If a residential or commercial property is used to manufacture meth, the level of contamination when production ends for one reason or another will be profound. Indeed, the extent of meth contamination can be so significant that it presents a very real health risk to any person who comes not in contact with the property. Real estate professionals in the 21st century need to be aware of the impact the existence of a meth lab does have on residential and commercial real estate going forward into the future. Real estate professionals need to appreciate the growing importance of being able to give a property up for sale a proverbial “clean bill of health” when it comes to the issue of meth contamination. 

Although contamination from a meth lab is the most notorious and most significant, there are other ways in which methamphetamine can pollute real estate. The three situations in which real estate can be contaminated by meth are:

  • Meth labs
  • Meth storage
  • Meth use

Meth Lab and Real Estate Contamination

The operation of a meth lab typically results in the most significant level of contamination that a real estate professional needs to consider. The drug itself can significantly contaminate the premises where a meth lab is operated. Methamphetamine has a terribly long half-life. What that means is that meth will not readily dissipate on its own and will continue to contaminate a property for years.

There are other chemicals used in the making of meth that can contaminate a property as well. These potentially include:

  • Acetone
  • Lithium
  • Toluene
  • Hydrochloric acid
  • Pseudoephedrine

Because of the high level of contamination that exits after the operation of a lab, governmental HAZMAT crews oftentimes are involved in an initial meth cleanup process. This typically takes place when an arrest occurs or an investigation is underway that results in the discovery of a meth lab. 

A HAZMAT operation is designed to eliminate equipment and deal with some more substantial residue in the aftermath of a meth lab operation. More intensive meth cleanup or meth decontamination is nearly always required to return a property to a livable or usable condition. 

Meth Storage and Real Estate Contamination 

Another way in which meth contaminates a property is when it is stored at a location. For example, a meth cook is more than likely to use a location away from a lab to store the methamphetamine manufactured. A meth dealer will store the drug as it is being sold. Any site used for storage of meth en route to being sold is almost certain to end up contaminated. In such a situation professional meth decontamination will be necessary.

Meth Use and Real Estate Contamination

What surprises many people is that the use of meth can also contaminate a home, motel room, or some other location. This particularly is the case if a person smokes meth over the course of a more extended period of time – which oftentimes is the case for a meth user. Because meth contamination accumulates in this manner professional meth remediation is also a recommended course of action.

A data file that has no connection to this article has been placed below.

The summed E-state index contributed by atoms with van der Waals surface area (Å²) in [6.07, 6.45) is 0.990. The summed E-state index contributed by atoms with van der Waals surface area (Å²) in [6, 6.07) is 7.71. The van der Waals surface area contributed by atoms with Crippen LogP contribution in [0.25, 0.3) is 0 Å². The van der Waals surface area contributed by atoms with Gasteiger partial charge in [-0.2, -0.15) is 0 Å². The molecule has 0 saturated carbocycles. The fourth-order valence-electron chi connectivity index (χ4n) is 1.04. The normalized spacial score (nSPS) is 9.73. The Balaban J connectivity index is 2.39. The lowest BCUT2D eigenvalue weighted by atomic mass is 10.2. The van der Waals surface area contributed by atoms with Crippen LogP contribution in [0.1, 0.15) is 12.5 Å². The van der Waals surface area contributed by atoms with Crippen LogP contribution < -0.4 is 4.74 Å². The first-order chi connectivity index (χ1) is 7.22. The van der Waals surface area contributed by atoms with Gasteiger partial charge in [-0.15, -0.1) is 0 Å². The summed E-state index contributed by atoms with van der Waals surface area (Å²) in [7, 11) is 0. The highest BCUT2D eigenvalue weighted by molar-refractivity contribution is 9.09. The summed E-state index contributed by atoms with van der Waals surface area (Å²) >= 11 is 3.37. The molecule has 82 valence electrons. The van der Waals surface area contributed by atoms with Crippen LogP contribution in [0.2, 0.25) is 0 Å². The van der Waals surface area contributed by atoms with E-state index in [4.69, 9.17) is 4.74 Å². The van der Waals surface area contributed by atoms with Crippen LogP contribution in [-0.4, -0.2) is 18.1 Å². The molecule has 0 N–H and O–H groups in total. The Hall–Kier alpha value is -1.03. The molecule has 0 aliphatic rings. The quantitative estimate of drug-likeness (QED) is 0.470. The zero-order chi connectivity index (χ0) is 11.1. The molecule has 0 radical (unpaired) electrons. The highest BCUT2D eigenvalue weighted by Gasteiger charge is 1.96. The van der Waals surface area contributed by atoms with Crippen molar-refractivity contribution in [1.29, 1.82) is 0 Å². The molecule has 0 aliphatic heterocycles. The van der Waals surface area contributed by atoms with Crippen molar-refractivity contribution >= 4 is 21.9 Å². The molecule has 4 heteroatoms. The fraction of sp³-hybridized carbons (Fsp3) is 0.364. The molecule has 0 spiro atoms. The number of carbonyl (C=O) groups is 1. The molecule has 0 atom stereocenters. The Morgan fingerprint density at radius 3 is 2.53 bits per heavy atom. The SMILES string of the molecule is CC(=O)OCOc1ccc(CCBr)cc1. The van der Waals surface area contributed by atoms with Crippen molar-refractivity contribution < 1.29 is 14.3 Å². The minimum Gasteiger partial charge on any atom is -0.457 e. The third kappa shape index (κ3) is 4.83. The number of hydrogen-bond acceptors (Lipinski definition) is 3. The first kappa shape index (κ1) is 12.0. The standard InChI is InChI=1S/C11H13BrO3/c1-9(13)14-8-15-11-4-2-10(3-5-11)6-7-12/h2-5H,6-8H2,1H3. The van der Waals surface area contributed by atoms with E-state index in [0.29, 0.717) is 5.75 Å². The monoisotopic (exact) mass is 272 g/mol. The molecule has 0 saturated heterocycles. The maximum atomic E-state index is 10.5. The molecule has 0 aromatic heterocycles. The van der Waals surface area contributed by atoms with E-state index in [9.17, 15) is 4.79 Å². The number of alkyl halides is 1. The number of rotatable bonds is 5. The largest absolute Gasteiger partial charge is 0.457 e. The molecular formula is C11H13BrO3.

Mandatory Residential Real Estate Sales Disclosures and Meth Contamination

Across the country, each individual state has established a set of mandatory disclosures that must be made by a seller in a residential real estate sales transaction. California and 26 other states currently require the disclosure of prior existence of meth contamination in a residence. Such a release of information must be made as part of the other mandatory disclosures required by law by a seller during a residential real estate sales transaction. 

The comprehensive list of states that have a mandatory disclosure about prior meth contamination in a residential sales transaction includes these jurisdictions:

  • California
  • Washington
  • Oregon
  • Montana
  • Idaho
  • Nevada
  • Wyoming
  • Utah
  • Arizona
  • South Dakota
  • Nebraska
  • New Mexico
  • Minnesota
  • Missouri
  • Oklahoma
  • Texas
  • Illinois
  • Arkansas
  • Louisiana
  • Indiana
  • Kentucky
  • Mississippi
  • West Virginia
  • North Carolina
  • New Hampshire
  • Alaska
  • Hawaii

In California, the state has created a comprehensive handbook regarding the disclosures that must be made in residential and other types of real estate sales transactions. The Disclosures in Real Property Transactions handbook includes information about disclosing prior meth contamination on a property. This includes the form a home seller can utilize to appropriately disclose prior meth contamination at a property for sale. 

Meth Inspection Before Putting a Property on the Market

We’ve already discussed the legal disclosure requirements in California and elsewhere when the existence of a meth lab or a similar situation is known. The dangers of meth raise a fair question as to whether testing or sampling should occur at a property before it is placed on the market for sale. At the present time there is no broad requirement for this type of testing to occur in California.

With that said, testing and sampling is not costly. It can be obtained from a professional like a meth cleanup company. By taking this approach, a property owner and a real estate professional are in a position to provide a proverbial clean bill of health when it comes to the issue of possible meth contamination.